Paul asked the question: what does this story point to?
- Very relevant question
- The text of Scripture always points to a deeper truth
- In Gospel of John, he calls the miracles of Jesus as signs
- In other words, the focus was not to on the miracles themselves, but what they point to
- Not the finger, but the finger that points to the moon
- Every story in the Bible points to something beyond itself
Our knowledge is like small islands in a vast ocean
- What we know is just a little part compared to the vastness of the ocean
- Stories in the Bible shed a glimpse into that broader ocean
- Little by little, our island grows
- But it will always be an island, never complete
What people do is get scared by the vastness of that ocean
- Take what little knowledge we have, build systems of knowledge and belief
- We feel safe in that
- Everything then gets filtered through that system of knowledge and belief
- It helps us make sense of the world
But stories of Bible reveal something different:
- Instead of fitting built up systems of knowledge and belief, they are stories of how those systems are broken down
- They reveal greater reality of God
- A greater reality that breaks systems of belief and knowledge
Jesus himself came to break down systems of belief that were built up
- Returned to the essence of God’s reality
In Bible study, if we read it from our own existing systems of belief and knowledge, it might feel safer and more certain, but that is not that path to God’s greater reality, which is always much vaster than ours
- Our posture must be one of humility, awe and openness to the vastness of God’s universe and God’s ways
- When we come before the Scripture with openness and humility to God’s much greater reality, then our own thinking gets changed, our eyes are opened, and our hearts expand
- That is what we’re trying to do here – be transformed by and into God’s greater reality
- We have this wonderful gift of Scripture that was written, collected and passed down through centuries
Background Info on Nineveh
Last week Paul asked: is this story real or fictional? And does it matter?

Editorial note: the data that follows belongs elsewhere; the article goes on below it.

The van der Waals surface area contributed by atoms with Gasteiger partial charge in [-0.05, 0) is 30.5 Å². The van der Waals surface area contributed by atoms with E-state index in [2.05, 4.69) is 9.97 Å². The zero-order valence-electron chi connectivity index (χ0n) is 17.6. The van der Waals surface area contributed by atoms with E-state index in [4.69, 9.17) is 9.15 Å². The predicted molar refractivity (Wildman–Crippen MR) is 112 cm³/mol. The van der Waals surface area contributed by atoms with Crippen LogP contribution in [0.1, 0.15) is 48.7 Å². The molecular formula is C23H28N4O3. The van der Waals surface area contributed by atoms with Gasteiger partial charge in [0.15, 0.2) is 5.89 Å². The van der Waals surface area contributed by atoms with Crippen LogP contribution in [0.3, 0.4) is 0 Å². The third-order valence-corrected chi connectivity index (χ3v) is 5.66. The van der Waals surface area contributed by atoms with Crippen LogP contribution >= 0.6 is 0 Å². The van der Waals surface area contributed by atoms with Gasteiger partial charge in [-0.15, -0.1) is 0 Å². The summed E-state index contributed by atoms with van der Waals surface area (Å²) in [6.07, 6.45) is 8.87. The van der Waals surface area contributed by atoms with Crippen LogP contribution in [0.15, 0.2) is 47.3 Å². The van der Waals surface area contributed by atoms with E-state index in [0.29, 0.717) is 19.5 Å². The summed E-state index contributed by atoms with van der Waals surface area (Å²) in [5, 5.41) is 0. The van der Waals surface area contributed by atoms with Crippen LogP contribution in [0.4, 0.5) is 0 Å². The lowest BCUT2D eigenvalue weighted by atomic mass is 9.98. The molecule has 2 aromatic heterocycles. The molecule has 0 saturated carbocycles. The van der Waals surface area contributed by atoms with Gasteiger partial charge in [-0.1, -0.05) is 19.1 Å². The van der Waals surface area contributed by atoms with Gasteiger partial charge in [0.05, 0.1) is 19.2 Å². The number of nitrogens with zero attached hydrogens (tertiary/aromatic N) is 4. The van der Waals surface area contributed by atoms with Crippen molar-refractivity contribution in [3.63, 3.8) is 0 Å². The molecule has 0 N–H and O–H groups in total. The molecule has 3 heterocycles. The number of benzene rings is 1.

- Related to what I said above, I think the more important thing is what this story points to
- In terms of historical accuracy, no one can say for sure.
- In 1 Kings there is a reference to a prophet named Jonah, son of Amittai
- It is just a reference, there is no story associated with him in the historical books of the Bible
- Likely there was a prophet of such a name
- And it’s possible that he had some ministry related to Nineveh
Nineveh was the capital city of Assyria
- Assyria was the first major empire in the middle east region
- It dominated the whole area for some time
- Assyria conquered the northern kingdom of Israel
- Policy: assimilation via intermarriage of populations
- So Nineveh represented the forces that destroyed Israel
- How do you think Jonah might have felt toward Nineveh?
- This question will become more relevant next week
Nineveh was the largest city in the known world at the time, but it was not a three days’ walk across.
- I think the writer wanted to convey that God thought Jonah’s work was very important
- DP asked a question about whether our calling can have a massive impact on others.
- What a massive impact is can be subjective
- The point, though, is that going to Nineveh was Jonah’s unique calling, and to God it was a very important calling
- We too have our unique calling – a unique life we’re supposed to live
- Each will have a different impact, but to God, it is an important impact
Rockey asked questions about v.1 – “second time”
- I think this is a very important thing to reflect on
What was different about this “second time” compared with the first?
What is this second chance really about? It’s a second chance to do what?
If the story ended in chapter 2, then it would be a nice story: a story of redemption
- Jonah refuses calling, goes down to depths, is rescued by God, commits to live differently
- End of story, nice
- But story continues and begins with second time
What does this second chance say about salvation? Is salvation only about being saved from the bottom depths like in chapter 2?
Repentance of Ninevites
Jonah had a very simple message: “Forty days more, and Nineveh shall be overthrown!”
- Context: Nineveh being overthrown would have grave consequences
- Many enemies and subjects who would take revenge
- Basically, would wipe out
- No hope, no mercy, no way out
- It’s a simple declaration
- In Bible, time of great trials
- Great trials, difficult times, hardships
- But also times of becoming new
- Noah and the flood
- Moses spending 40 years in Midian
- Israelites 40 years in the wilderness
- Jesus’ 40 days of temptations
Sackcloth: why did they cover themselves in this?
Did they believe in God? What is the prerequisite or criteria for repentance?
What did the Ninevites’ repentance look like? (DP: they didn’t do anything extra. So what did they do?) Was it genuine or performative?
What is repentance? What’s the difference between repentance and guilt?
God Changed His Mind
What changed God’s mind?
- What is it that moves God?
Sodom and Gomorrah comparison
- Was God willing to change his mind? If so, on what basis?
- What’s difference between them and the Ninevites?
Why didn’t the Ninevites repent before? Why did it take Jonah for them to repent?